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Aviation: Space Travel

Mary Grady

The problem with some business-jet interiors is that they feel like mailing tubes for humans: cramped, limiting spaces designed for nothing beyond the efficient transport of travelers from one location to another. With its new Lineage 1000, Embraer takes a different approach to interior design. The company’s engineers have transformed the interior of an Embraer 190, a regional commercial jet that accommodates up to 114 passengers, into a series of five comfortable and spacious rooms designed for just 19. In terms of comfort, functionality, and style, the resulting space is light-years beyond the standard mailing-tube interior. Aboard the Lineage 1000, one could easily fall asleep in a luxurious recliner or private bedroom suite with the expectation of waking up at a jetport on Mars.

Until such a jetport exists, Aspen, Colo., will have to do. The Lineage 1000 is the largest aircraft that can operate out of Aspen and Teterboro, N.J., says Paulo Stolf, senior program manager for the Lineage 1000 program. He expects that the jet will be approved soon to use London City Airport—a preferred destination for business travelers due to its proximity to central London, but one that cannot accommodate many larger long-range aircraft. The Lineage 1000, however, combines the impressive range of bigger planes with the practical size of a business jet. Auxiliary fuel tanks in this model nearly double the range of the E-190, so passengers can fly nonstop from Chicago to London, New York to Moscow, and Singapore to Sydney.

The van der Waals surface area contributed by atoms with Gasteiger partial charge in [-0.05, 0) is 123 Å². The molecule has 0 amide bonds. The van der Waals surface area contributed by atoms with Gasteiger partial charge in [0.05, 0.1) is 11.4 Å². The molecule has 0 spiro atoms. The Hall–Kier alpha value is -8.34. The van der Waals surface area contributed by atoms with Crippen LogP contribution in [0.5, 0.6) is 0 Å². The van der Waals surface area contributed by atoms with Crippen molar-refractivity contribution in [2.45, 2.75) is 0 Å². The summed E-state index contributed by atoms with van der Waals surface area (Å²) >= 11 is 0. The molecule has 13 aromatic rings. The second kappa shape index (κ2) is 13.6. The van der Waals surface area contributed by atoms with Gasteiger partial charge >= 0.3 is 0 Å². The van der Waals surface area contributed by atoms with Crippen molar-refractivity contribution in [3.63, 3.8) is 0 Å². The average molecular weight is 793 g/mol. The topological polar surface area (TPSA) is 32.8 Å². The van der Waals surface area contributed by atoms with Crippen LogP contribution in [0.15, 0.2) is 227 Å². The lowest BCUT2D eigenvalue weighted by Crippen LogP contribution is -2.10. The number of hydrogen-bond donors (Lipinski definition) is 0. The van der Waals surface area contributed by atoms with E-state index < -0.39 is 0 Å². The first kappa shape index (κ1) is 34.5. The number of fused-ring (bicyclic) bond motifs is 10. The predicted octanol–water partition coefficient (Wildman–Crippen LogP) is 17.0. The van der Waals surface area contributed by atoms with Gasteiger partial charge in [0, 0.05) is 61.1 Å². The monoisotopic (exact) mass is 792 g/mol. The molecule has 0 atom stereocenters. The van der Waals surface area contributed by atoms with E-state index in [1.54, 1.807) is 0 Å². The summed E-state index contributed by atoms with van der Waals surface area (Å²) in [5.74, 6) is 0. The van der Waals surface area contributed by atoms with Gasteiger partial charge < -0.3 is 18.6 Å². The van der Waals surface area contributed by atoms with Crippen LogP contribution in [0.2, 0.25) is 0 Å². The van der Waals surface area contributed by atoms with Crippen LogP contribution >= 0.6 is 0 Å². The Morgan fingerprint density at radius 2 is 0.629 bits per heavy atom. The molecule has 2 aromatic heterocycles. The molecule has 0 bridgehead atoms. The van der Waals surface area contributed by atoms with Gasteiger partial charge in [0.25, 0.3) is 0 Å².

Practical thinking about what Lineage 1000 owners need drove many of the design decisions, says Stolf. For example, on long flights, passengers may want access to their baggage, so all of the Lineage’s 323 cubic feet of walk-in baggage space is accessible from the cabin. Passengers may want to shower and change before landing, so the plane includes comfortable bathing facilities. If they want a good night’s sleep, one of the five modules can be a bedroom—though few of the airplane’s some 20 buyers have chosen that option. "You give up some payload for that, and you can carry fewer passengers," Stolf says.

The modules are highly customizable, with numerous leather and upholstery options for creating a unique interior. Stolf says that with the Lineage 1000, Embraer is targeting high-net-worth individuals who will use the airplane for both business and personal travel. With this in mind, designers tried to anticipate the in-flight needs of professionals, families, and casual vacationers. Meeting spaces, Wi-Fi Internet access, and desk areas accommodate business travelers. Other modules promote relaxation, with entertainment systems, divans, and a dining room. A spacious galley ensures that everyone will be well fed, and the entry vestibule doubles as a crew area, providing a comfortable divan where a third pilot can rest.

The $46 million Lineage 1000 is the largest executive jet in Embraer’s product lineup. According to Stolf, the first model was delivered to its new owner in Abu Dhabi in May; orders placed today will be filled in late 2012.

Embraer, 954.359.3700, www.embraerexecutivejets.com

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